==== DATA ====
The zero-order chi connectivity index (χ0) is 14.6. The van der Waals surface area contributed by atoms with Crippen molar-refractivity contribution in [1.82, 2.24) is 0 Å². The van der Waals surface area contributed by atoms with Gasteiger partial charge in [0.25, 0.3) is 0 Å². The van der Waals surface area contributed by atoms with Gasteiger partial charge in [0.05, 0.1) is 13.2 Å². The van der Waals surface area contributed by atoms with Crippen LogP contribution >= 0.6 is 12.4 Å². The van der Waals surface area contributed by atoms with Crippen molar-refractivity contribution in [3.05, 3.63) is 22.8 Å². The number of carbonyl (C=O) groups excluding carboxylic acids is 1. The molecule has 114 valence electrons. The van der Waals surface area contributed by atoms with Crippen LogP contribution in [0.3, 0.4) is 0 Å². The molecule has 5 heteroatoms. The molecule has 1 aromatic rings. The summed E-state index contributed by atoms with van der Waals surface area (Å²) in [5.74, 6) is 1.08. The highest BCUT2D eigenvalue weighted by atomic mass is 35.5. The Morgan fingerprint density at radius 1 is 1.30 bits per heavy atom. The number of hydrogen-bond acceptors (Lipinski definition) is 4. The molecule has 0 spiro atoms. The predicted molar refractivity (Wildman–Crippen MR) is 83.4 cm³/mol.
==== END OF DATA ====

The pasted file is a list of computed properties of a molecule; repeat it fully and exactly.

The zero-order chi connectivity index (χ0) is 14.6. The van der Waals surface area contributed by atoms with Crippen molar-refractivity contribution in [1.82, 2.24) is 0 Å². The van der Waals surface area contributed by atoms with Gasteiger partial charge in [0.25, 0.3) is 0 Å². The van der Waals surface area contributed by atoms with Gasteiger partial charge in [0.05, 0.1) is 13.2 Å². The van der Waals surface area contributed by atoms with Crippen LogP contribution >= 0.6 is 12.4 Å². The van der Waals surface area contributed by atoms with Crippen molar-refractivity contribution in [3.05, 3.63) is 22.8 Å². The number of carbonyl (C=O) groups excluding carboxylic acids is 1. The molecule has 114 valence electrons. The van der Waals surface area contributed by atoms with Crippen LogP contribution in [0.3, 0.4) is 0 Å². The molecule has 5 heteroatoms. The molecule has 1 aromatic rings. The summed E-state index contributed by atoms with van der Waals surface area (Å²) in [5.74, 6) is 1.08. The highest BCUT2D eigenvalue weighted by atomic mass is 35.5. The Morgan fingerprint density at radius 1 is 1.30 bits per heavy atom. The number of hydrogen-bond acceptors (Lipinski definition) is 4. The molecule has 0 spiro atoms. The predicted molar refractivity (Wildman–Crippen MR) is 83.4 cm³/mol.